I always marvel at how utterly random life is. Here is the answer to the question ‘How did you become a plain language lawyer?’

The utter randomness

🎈My father is a lexicographer who specialised in document design and how to measure the ‘usability’ of business communication. I would grow up to love words and writing, almost against my will. If there is anything more random than the parents you are born to, let me know.

The early years

🎈 I decided that I wanted to become a journalist, but you had to do an undergraduate degree first. The older brother of my best friend happened to overhear me talking about it. He is an accomplished journalist in South Africa and suggested that I study law. I thought ‘Meh. I haven’t ever even met a lawyer, but LA Law was fun to watch. Why the hell not.’

🎈I can’t say that I enjoyed law and my grades were average at best. BUT, in my third year I fell in love with contract law. I had never seen an actual contract in my life, but whatever.

🎈My love for contract law had turned into an obsession and I decide that I want to become a lawyer. I study my ass off and I get into a big commercial law firm thanks to an endorsement of my Old Contract Law Professor. My crazy matched the crazy of a partner in the insurance litigation team. I get to write a million opinions for insurers about whether they should pay or reject claims. I notice that very often the insured would have complied with the insurance policy, had they understood a bloomin’ word of it.

🎈 I decide to write a rather flimsy article about unfair contract terms and discover a draft Bill called the Consumer Protection Bill. It has provisions against unfair contract terms and requires that plain language must be used in consumer contracts.

Suddenly, things get interesting

🎈Surprise! In the same month as my article, the Consumer Protection Bill becomes and Act. It caught everybody by surprise and nobody in our firm had written about it. The firm says, ‘Tag, you’re it’.*

🎈I realise immediately that I know fuck-all about consumer law. I resign from the firm and I enrol for an LLM with the South African OG of unfair contract terms, Prof Tjakie Naudé. While I do my LLM we write a book, some chapters, and articles together on consumer and contract law.

🎈 Unbeknown to me, my alma mater appoints a very forward-thinking General Counsel who decides that student contracts should be understandable to students. The mind boggles. He goes to the law faculty and asks my old contract law professor if he knows a lawyer who specialises in contract and consumer law. My old professor refers him to me.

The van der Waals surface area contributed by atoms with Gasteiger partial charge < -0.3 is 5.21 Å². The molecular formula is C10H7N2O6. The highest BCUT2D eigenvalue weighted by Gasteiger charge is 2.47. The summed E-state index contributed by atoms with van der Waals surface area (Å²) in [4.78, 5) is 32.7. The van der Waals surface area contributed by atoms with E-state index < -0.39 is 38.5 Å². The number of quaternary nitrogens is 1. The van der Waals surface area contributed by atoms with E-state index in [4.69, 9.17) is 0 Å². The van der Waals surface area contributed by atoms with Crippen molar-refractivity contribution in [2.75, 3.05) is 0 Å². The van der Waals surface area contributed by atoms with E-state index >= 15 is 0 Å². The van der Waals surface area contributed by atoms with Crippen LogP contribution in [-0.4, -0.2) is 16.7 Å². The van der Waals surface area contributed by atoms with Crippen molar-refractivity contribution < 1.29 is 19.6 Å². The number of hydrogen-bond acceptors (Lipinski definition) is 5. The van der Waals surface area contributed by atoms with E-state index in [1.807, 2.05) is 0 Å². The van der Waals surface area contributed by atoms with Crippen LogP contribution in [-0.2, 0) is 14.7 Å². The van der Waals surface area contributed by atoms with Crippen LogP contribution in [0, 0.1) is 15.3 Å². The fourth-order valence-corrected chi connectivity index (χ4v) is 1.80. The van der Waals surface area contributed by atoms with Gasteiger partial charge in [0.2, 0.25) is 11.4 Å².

🎈We have our first consultation where I ‘faked it until I made it’ and got my first solo client. Novcon is born.

🎈I immediately feel like the dog that caught the bus and went to my dad. He introduces me to his team and we work together on projects for the next couple of years. I meet Liezl van Zyl and learn about the science and methods of plain language and information design. We start Hey Plain Jane and the rest, as they say, is history.

Why am I thinking about this?

ISO – International Organization for Standardization recently published the first Plain Language Standard. It was developed by giants in the field and is awesome (in the original meaning of the word). What this means for lawyers and judges is that every time a regulation requires plain language (and there are many in South Africa)** there is now an auditable standard against which the communication can be measured to see whether it is in plain language. A.W.E.S.O.M.E.

If you are in any doubt about whether this is a good (as in ethical) thing, see this incredible talk by Sandra Fisher-Martins called ‘The right to understand’. Without plain language, important constitutional rights like dignity, autonomy and access to healthcare, education and justice become unattainable. As Sandra says, it is Information Apartheid.

My utterly random journey always reminds me of something the modern-day spiritual leader, Jiddy Krishnamurti said (and which is tattoo’d on my arm): “Do you want to know what my secret is? You see, I don’t mind what happens.”***


* This also got me into #dataprivacy and #POPIA, but that is a backstory for another day.
** The Consumer Protection Act, Treating Customers Fairly Principles, the National Credit Act, POPIA and, thanks to some ingenious drafting in the CPA, any regulation that requires that a consumer must be given notice of something.
*** Plain language also led me to the realisation that copying and pasting legalese day in and day out is one of the reasons why lawyers are so unhappy. Another story, for another day, but that is how Rehabilitated Lawyer was born.

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